‘Honest Honey’ Changes Name to ‘True Source Honey’ To Clarify Goal of Protecting U.S. Honey Consumers and Customers
Duty circumvention a threat to U.S. honey industry, honey supply quality
WASHINGTON, July 15, 2010
To further clarify its mission and for trademark purposes, the North American initiative formerly known as “Honest Honey” has changed its name to “True Source Honey.” The website for the initiative is now www.TrueSourceHoney.com.
Four North American honey marketing companies and importers – Golden Heritage Foods, LLC, Burleson’s Inc., Odem International, and Dutch Gold Honey – launched the initiative in May of this year and pledged to help protect the quality and reputation of the U.S. honey supply, as well as the sustainability of U.S. beekeepers and honey businesses. The initiative seeks to call attention to illegal sales of honey in circumvention of U.S. trade laws, a practice that the organizers estimate cost the United States up to $200 million in uncollected duties in 2008 and 2009 combined. With millions more pounds of circumvented honey entering the U.S. market in 2010, this illegal practice threatens a vital segment of U.S. agriculture.
“Initially we launched this initiative purely as an educational effort, but due to interest by the industry we feel the need to develop a name that can be trademarked for broader use,” said Jill Clark of Dutch Gold Honey, Lancaster, Penn. “Honest honey was not available for trademark use, so we’ve moved to True Source HoneyTM, a name which works even better in calling attention to the need for true and legal sourcing of this valuable food.”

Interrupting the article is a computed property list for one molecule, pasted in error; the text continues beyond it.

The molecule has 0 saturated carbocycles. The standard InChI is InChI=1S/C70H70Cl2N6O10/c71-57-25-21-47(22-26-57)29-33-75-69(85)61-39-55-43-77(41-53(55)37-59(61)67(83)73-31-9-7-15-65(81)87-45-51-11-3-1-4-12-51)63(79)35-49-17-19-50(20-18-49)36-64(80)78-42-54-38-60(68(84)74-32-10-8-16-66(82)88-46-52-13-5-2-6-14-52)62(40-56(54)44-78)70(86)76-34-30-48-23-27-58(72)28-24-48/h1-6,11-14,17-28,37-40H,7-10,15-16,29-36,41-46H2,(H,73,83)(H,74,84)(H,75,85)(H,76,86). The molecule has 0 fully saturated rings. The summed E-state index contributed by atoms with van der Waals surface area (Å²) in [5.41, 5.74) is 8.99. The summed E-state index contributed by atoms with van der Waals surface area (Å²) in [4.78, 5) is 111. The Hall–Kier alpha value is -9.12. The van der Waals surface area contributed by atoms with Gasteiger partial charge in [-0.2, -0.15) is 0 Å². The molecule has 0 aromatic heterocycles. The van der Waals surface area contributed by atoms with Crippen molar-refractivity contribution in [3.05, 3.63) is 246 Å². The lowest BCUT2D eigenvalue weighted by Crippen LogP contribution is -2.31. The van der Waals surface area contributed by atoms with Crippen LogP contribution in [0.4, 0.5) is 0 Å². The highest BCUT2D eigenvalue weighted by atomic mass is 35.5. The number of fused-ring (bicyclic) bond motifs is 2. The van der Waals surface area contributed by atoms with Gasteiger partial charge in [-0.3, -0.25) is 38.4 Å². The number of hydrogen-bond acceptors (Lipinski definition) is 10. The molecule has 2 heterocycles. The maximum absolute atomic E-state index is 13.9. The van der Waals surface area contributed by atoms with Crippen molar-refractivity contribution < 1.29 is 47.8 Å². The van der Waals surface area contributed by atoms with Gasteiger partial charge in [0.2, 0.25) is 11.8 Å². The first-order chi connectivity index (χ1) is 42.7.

TrueSourceHoney.com is an educational resource providing information about where honey comes from and ways consumers, honey companies, food manufacturers and retailers can take action to eliminate illegally imported honey.
“When honey is imported illegally, no-one can be confident of its true source and quality. Some products are not 100% honey and have other quality issues,” said Clark. “We’re asking people who buy and love honey to find out more about how the honey they enjoy is sourced. By raising awareness of unfair trade practices and taking the True Source Honey pledge, we hope to protect consumers and manufacturers who use honey, and to preserve the fair honey trade.”
While many Americans purchase packaged honey, an even broader population enjoys honey in such products as cereals, breads, cookies, crackers, breakfast bars, meats, salad dressings, barbeque sauces, mustards, beverages, ice creams, yogurts and candies.
“Pick an aisle at the grocery store and you’ll probably find at least one honey product there,” said Clark. “It’s a product that is added because of its wholesome, pure quality and taste, which is all the more reason why this issue is important.”
“We estimate that millions of pounds of Chinese honey continue to enter the U.S. from countries that do not have commercial honey businesses,” said Clark. “For example, countries such as Indonesia, Malaysia, Taiwan, Thailand, the Philippines and Mongolia raise few bees and have no history of producing honey in commercial quantities, yet have recently exported large amounts of honey to the United States.”
“Honey has earned a special place in people’s hearts and minds as a wholesome, natural food. We want to protect that reputation and quality,” said Clark.
The True Source Honey Initiative is an effort by a number of honey companies and importers to call attention to the problem of illegally sourced honey; to encourage action to protect consumers and customers from these practices; and to highlight and support legal, transparent and ethical sourcing. The initiative seeks to help maintain the reputation of honey as a high-quality, highly valued food and further sustain the U.S. honey sector.